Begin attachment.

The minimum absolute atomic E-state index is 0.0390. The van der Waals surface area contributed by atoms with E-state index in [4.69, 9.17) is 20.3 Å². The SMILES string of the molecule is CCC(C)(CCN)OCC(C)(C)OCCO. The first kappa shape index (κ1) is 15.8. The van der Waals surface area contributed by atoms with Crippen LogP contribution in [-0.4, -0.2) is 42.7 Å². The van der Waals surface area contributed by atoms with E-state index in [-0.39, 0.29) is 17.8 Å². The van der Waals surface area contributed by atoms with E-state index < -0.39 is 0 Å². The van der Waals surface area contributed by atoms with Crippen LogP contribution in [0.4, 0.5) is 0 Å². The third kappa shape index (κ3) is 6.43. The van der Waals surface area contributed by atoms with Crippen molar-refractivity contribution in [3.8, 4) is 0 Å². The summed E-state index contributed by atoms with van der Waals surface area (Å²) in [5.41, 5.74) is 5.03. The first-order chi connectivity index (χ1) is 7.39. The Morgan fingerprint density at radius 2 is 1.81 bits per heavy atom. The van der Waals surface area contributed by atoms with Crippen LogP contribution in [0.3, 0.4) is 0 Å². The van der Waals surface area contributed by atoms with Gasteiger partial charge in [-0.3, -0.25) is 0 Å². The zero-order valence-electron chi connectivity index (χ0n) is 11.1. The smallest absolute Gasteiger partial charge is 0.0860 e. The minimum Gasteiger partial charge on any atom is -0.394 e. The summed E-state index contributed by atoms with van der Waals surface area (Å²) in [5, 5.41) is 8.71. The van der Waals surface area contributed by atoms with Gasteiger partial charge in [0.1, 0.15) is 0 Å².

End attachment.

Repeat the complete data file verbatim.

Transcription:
The minimum absolute atomic E-state index is 0.0390. The van der Waals surface area contributed by atoms with E-state index in [4.69, 9.17) is 20.3 Å². The SMILES string of the molecule is CCC(C)(CCN)OCC(C)(C)OCCO. The first kappa shape index (κ1) is 15.8. The van der Waals surface area contributed by atoms with Crippen LogP contribution in [-0.4, -0.2) is 42.7 Å². The van der Waals surface area contributed by atoms with E-state index in [-0.39, 0.29) is 17.8 Å². The van der Waals surface area contributed by atoms with E-state index < -0.39 is 0 Å². The van der Waals surface area contributed by atoms with Crippen LogP contribution in [0.4, 0.5) is 0 Å². The third kappa shape index (κ3) is 6.43. The van der Waals surface area contributed by atoms with Crippen molar-refractivity contribution in [3.8, 4) is 0 Å². The summed E-state index contributed by atoms with van der Waals surface area (Å²) in [5.41, 5.74) is 5.03. The first-order chi connectivity index (χ1) is 7.39. The Morgan fingerprint density at radius 2 is 1.81 bits per heavy atom. The van der Waals surface area contributed by atoms with Crippen LogP contribution in [0.3, 0.4) is 0 Å². The van der Waals surface area contributed by atoms with Gasteiger partial charge in [-0.3, -0.25) is 0 Å². The zero-order valence-electron chi connectivity index (χ0n) is 11.1. The smallest absolute Gasteiger partial charge is 0.0860 e. The minimum Gasteiger partial charge on any atom is -0.394 e. The summed E-state index contributed by atoms with van der Waals surface area (Å²) in [5, 5.41) is 8.71. The van der Waals surface area contributed by atoms with Gasteiger partial charge in [0.1, 0.15) is 0 Å².